Even if a guest walked into the kitchen and held their breath, they still would slough off 10 million bacterial cells in just 60 minutes through skin shed, said Jack A Gilbert, associate professor at University of Chicago.

"Nearly all of the germs graciously donated by our friends and family are not disgusting. They are probably good for us in many different ways," said Gilbert.

Gilbert said our over-sanitised environment may ultimately leave us weaker than our ancestors, who were agrarian and were constantly surrounded by a wide variety of plants and animals. Their bodies adapted to such changes - and so our bodies expect to encounter them, too, he said.

Our constant hand washing - though it might prevent a nasty flu - might also keep us from developing immunities. Inviting friends and family to come around on a regular basis may help stimulate our immune systems, he said.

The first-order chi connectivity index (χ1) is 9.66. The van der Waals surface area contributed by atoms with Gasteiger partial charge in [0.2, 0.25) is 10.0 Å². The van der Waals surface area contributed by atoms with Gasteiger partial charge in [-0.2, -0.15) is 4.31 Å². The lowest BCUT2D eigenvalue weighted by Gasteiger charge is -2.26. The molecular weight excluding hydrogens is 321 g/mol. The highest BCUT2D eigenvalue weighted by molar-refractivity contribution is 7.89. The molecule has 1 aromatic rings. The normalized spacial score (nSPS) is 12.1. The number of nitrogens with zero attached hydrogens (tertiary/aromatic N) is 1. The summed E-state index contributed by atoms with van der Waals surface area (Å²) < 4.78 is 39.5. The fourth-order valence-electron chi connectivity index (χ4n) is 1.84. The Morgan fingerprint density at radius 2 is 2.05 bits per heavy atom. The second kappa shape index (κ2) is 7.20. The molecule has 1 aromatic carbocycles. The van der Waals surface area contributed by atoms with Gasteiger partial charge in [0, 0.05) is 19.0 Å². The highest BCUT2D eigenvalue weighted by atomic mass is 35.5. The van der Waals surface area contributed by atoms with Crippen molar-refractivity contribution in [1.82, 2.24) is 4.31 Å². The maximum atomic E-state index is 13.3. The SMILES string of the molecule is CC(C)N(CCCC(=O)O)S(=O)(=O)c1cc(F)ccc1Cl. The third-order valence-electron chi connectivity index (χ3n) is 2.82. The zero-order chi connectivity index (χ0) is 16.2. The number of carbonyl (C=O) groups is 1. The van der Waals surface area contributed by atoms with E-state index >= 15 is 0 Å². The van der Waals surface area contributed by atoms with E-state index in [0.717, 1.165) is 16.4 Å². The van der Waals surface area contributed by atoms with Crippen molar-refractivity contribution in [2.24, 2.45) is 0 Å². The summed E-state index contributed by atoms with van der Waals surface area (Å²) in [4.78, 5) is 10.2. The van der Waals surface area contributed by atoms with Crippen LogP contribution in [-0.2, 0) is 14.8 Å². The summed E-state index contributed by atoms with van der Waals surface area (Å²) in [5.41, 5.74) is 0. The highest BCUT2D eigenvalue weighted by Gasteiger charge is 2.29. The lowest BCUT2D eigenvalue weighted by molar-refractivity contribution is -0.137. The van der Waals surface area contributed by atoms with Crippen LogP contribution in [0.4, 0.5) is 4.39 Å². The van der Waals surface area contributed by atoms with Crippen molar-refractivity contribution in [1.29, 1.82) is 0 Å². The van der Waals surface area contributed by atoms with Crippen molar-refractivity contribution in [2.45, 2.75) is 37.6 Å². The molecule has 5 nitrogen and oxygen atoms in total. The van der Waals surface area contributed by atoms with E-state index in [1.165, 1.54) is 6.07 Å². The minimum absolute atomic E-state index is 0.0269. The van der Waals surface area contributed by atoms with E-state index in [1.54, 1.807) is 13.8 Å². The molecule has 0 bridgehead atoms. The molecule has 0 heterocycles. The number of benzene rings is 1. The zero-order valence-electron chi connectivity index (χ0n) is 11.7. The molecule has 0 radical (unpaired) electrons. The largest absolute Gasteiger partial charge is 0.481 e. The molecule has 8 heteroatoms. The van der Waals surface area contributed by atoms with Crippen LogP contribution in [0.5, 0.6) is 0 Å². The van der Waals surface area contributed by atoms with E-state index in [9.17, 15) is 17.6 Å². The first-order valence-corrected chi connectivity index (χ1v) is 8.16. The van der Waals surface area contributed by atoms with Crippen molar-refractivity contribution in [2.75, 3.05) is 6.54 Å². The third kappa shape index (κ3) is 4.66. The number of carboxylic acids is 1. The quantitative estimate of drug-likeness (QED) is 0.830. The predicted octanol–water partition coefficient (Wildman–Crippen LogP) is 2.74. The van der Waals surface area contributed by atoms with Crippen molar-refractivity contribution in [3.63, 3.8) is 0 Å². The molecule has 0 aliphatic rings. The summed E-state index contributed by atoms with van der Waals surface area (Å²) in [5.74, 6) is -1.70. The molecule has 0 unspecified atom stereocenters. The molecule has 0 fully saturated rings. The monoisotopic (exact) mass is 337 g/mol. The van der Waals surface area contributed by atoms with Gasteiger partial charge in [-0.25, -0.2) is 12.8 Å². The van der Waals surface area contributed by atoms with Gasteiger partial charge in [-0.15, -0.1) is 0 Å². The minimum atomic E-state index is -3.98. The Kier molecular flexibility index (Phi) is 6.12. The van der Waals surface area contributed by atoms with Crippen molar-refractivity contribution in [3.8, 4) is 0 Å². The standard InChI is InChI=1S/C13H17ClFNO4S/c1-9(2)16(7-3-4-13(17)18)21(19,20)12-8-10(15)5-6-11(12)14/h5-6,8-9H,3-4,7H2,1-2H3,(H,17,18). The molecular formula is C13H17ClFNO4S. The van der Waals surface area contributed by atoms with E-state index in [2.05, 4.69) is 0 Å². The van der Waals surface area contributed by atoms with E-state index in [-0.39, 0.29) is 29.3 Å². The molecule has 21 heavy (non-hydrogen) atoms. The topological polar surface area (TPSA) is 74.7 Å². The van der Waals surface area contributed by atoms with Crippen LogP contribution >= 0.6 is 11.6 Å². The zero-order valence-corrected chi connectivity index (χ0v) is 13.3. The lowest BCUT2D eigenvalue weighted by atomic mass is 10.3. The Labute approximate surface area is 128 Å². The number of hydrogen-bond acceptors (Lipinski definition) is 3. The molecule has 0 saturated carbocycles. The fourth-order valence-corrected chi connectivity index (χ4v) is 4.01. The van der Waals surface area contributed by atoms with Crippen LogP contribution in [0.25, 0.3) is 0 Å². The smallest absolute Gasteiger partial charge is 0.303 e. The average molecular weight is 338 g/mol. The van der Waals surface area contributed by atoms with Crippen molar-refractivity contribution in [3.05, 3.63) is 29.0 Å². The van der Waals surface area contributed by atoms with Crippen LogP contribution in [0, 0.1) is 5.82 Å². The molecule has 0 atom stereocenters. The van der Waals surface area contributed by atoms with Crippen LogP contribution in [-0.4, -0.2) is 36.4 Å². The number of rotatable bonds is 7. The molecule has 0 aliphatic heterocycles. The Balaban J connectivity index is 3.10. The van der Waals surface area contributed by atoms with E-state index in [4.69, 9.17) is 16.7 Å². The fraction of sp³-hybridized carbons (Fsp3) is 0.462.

Likewise, having very young children interact with a wide variety of animals is only beneficial to their health and greatly outweighs the slim chance of exposure to something harmful, he said. Germs are so prevalent and impossible to eliminate, Gilbert said, there is no need to go overboard scrubbing the house after gatherings.

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